The VCFI is the index created by the Port Authority of Valencia to reflect the evolution of the market rates for the export of full containers by sea from Valenciaport. VCFI stands for Valencia Containerised Freight Index. This index will serve shippers as a tool to predict the evolution of freight rates within their markets of interest, which is a key determinant of the cost of their export operations. On the other hand, it will also be useful for operators that offer such services, providing a benchmark for the evolution of their own freight rates and those on the market.

NOTE: Given the exceptional nature of the current situation, the VCFI will continue to be published with its usual frequency, although the data should be regarded as provisional and may be adjusted later


The crisis caused by the Covid-19 health emergency continues to affect economic activity and condition international trade flows. Recent weeks have seen an economic reactivation in many parts of the world and that is reflected in trade traffic. In this context, the Valencia Containerised Freight Index (VCFI) for June shows a slight rebound, with an increase of 1.62% on the previous month, to 1,266.07 points. The figure for accumulated growth since the start of the VCFI series in January 2018 stands at 26.61%.

In terms of the indicators with an impact on this trend, it must first be pointed out that since early May the price of bunkering has been trending upwards to date, albeit at levels still below those of previous months. Oil prices have performed similarly. European Brent bottomed out in April at 18.38 dollars per barrel, the lowest price seen this year, before progressively rebounding to reach an average of 40.20 dollars for the month of June. May saw strong growth of 36.82% in the price per barrel, due to increased demand with the reactivation of economic activity.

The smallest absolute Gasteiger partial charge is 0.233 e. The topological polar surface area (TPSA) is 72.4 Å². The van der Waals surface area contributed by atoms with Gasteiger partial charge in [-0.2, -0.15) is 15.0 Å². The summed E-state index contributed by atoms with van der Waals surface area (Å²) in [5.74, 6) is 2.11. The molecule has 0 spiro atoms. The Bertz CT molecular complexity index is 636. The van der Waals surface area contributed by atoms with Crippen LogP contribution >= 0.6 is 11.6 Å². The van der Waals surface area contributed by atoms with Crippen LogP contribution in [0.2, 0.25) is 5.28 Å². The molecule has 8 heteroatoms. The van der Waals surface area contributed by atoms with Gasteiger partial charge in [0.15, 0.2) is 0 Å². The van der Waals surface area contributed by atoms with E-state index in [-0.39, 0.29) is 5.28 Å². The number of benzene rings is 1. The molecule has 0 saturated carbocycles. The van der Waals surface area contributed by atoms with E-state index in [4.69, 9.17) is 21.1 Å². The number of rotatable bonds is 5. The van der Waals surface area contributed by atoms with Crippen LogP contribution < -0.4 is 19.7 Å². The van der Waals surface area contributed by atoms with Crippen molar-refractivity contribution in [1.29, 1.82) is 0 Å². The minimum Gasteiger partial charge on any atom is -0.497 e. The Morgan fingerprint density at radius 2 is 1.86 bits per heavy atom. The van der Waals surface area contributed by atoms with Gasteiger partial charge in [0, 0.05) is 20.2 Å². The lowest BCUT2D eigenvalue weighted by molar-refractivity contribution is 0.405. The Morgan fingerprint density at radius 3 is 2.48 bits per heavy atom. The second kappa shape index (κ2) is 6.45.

In this regard, one of the main conditioning factors for the performance of freights is the functioning of the international economy scenario, which drives the supply and demand conditions of capacity on the maritime transport market. According to the latest data published by the International Monetary Fund, in its June 2020 World Economic Outlook, the world economy is expected to contract by 4.9% in 2020, with international trade following the same trend but with a more intense contraction, of 11.9% (including tourism activity). In fact, in the first quarter of the year, global trade contracted by 3.5% year on year, a figure that incorporates the effects of the crisis caused by the Covid-19 health emergency and the reduction of economic and commercial activity in much of the world. However, the IMF is optimistic on the prospect of recovery the year 2021, when it expects trade flows to bounce back and grow by 8% as domestic demand recovers. Despite this encouraging figure, these projections remain vulnerable to the economic risks that have faded into the background as a result of the pandemic, such as an escalation in tension between China and the United States on multiple fronts or the evolution of oil prices arising from conflicts between different producer nations.